By Sam Levin
By Jessica Lussenhop
By Sam Levin
By Timothy Lane
By Sam Levin
By Dennis Brown
By Chris Parker
By Sam Levin
That's the surprise. I'm a girl. But now I'm a boy too and I can do anything and anything and anything.
-- Ernest Hemingway, The Garden of Eden
"You're born naked and the rest is drag."-- RuPaul
In the photo, his short hair is slicked back and his blue eyes, narrowed, glow with insolence. He wears tight jeans and a sleeveless white T-shirt that reads, in big black letters, "CHICKS DIG ME." A lightly muscled arm is slung around the back of the chair, and his legs are apart, angled out, with one hand nestled at the crotch. There's a slight bulge there, a constant reminder of what's possible.
He's scrawled his autograph with a Sharpie permanent marker: Mo Faux.
Also known as Maureen.
She's sixteen, a junior in high school. Mo Faux is twice her age, born in 1969 because it's the Year of the Cock in the Chinese zodiac. Mo Faux is and is not Maureen. Spelled out, the "Faux" winks that he is a cosmopolitan fake. Said aloud, the name spits authentic don't-mess-with-me attitude.
As for "Maureen," it's a pseudonym, lest anyone have a violent reaction to what she calls, when little kids aren't around, genderfuck. She learned about drag kings last spring, and she's been working on her Mo Faux persona ever since. She even led a workshop this fall for Growing American Youth, instructing her peers in the delicate art of penis-making.
Maureen first came out as a lesbian, but now that she's questioning gender, she's questioning all categories, staying open to the possibility of any kind of relationship. She has friends who are "mostly straight but kind of bendy," "between bisexual and straight" and "between lesbian and bisexual." They all prefer the term "queer," as do their "straight allies," several of whom admit to being "drag-queen-obsessed."
Maureen likes the drag queens who are divas because "they wear high heels, but they could use 'em to kick your ass." Drag kings, she says, are an even more deliberate attempt to borrow, blend and steal traits normally assigned to the opposite sex.
She's still not sure why drag-kinging captured her imagination. She's performed in a talent show for kids her age and privately for friends. She likes the adrenaline rush, and the thrill of stepping outside the predictable.
But it goes deeper than that.
When strangers ask, she mentions the theatrical aspect or shrugs and says, "It's good money" -- not mentioning that she's too young to even get into a club, much less perform in one for cash.
All she knows is, being a drag king broke her world wide open.
Drag kings are usually -- no absolutes here -- women who costume themselves as men to entertain others with their interpretation of masculinity.
Penis envy, outsiders snort.
Yet most kings are perfectly comfortable in their female bodies. They identify as women. They're not cross-dressing for private amusement or "passing" to make a public point. They're performing.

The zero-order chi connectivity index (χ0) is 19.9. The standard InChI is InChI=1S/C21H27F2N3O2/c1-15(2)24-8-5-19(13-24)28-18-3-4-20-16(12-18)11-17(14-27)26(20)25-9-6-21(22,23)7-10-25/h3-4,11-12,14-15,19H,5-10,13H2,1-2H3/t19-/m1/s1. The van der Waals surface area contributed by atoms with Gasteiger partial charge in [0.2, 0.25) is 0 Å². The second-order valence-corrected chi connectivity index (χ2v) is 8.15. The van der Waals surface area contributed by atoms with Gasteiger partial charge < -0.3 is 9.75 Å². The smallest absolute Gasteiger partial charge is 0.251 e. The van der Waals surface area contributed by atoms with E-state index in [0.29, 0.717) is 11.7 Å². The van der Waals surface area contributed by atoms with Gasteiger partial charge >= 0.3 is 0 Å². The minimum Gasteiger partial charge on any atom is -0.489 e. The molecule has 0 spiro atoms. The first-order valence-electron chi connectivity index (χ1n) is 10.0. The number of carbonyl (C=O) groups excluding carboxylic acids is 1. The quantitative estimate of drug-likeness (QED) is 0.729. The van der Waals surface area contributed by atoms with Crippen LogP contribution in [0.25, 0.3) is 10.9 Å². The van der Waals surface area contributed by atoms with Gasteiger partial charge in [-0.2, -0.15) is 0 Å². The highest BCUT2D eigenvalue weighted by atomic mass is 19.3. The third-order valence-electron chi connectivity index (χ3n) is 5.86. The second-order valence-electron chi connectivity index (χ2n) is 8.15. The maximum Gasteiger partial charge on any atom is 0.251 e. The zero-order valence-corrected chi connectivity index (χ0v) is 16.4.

So maybe they're just acting out what they want in a guy.
Er ... not really. Drag kings emphasize that anybody's welcome -- straight women, transsexuals, even men doing biodrag, hyping "masculine" traits.
But in point of fact, most kings are lesbians.
Ah, so they hate men.
Not at all. In fact, some older lesbians, formed by radical feminism, call drag kings traitors because they're assuming masculine roles. Kings play with old-fashioned, heterosexist stereotypes, often imitating the worst of male behavior in order to act out, with genuine sympathy, the ways American men get trapped.
Along the way, of course, the kings claim some of men's power. It's exhilarating: They can grab their crotches onstage, they can spread their legs and take up space. Freed from the need to smile and make nice, they get heard and noticed instantly.
But their real point is to emphasize, by exaggeration, society's mistakes: The "gender boxes" that insist men are one way, women another. The ridiculous extremes of what's deemed masculine. The old assumption that lesbians are wannabe men and one must play butch to the other's femme. And the relentless need to label everybody by his or her genitalia.
Drag kings traffic in paradox: They reinforce the old gender boxes so that they can smash them.
So --deep breath -- drag-kinging's a political statement?
Nah. It's just fun.
Held in a gymnasium festooned with "the world's largest fishnet," Webster University's annual Drag Ball throbs with curious guests -- students, department secretaries, people from the community. Last April, Maureen saw fliers in the Central West End and, on a lark, stuffed a brassiere for a gay male friend and found herself a fedora. "I went in drag, but not very good drag," she recalls. "I didn't back it up with a persona, I didn't pack [a penis] and I had an Ace bandage [for breast-binding] that was just two inches wide and kept sliding down."
She soon forgot all about the flesh spilling over; the nervous friend who kept tugging at his wig, worrying that he looked ridiculous ("Look around," she hissed); the bizarre strangers crowding hot around them.
The emcee was introducing St. Louis' first and only troupe of drag kings: the Bent Boyz.
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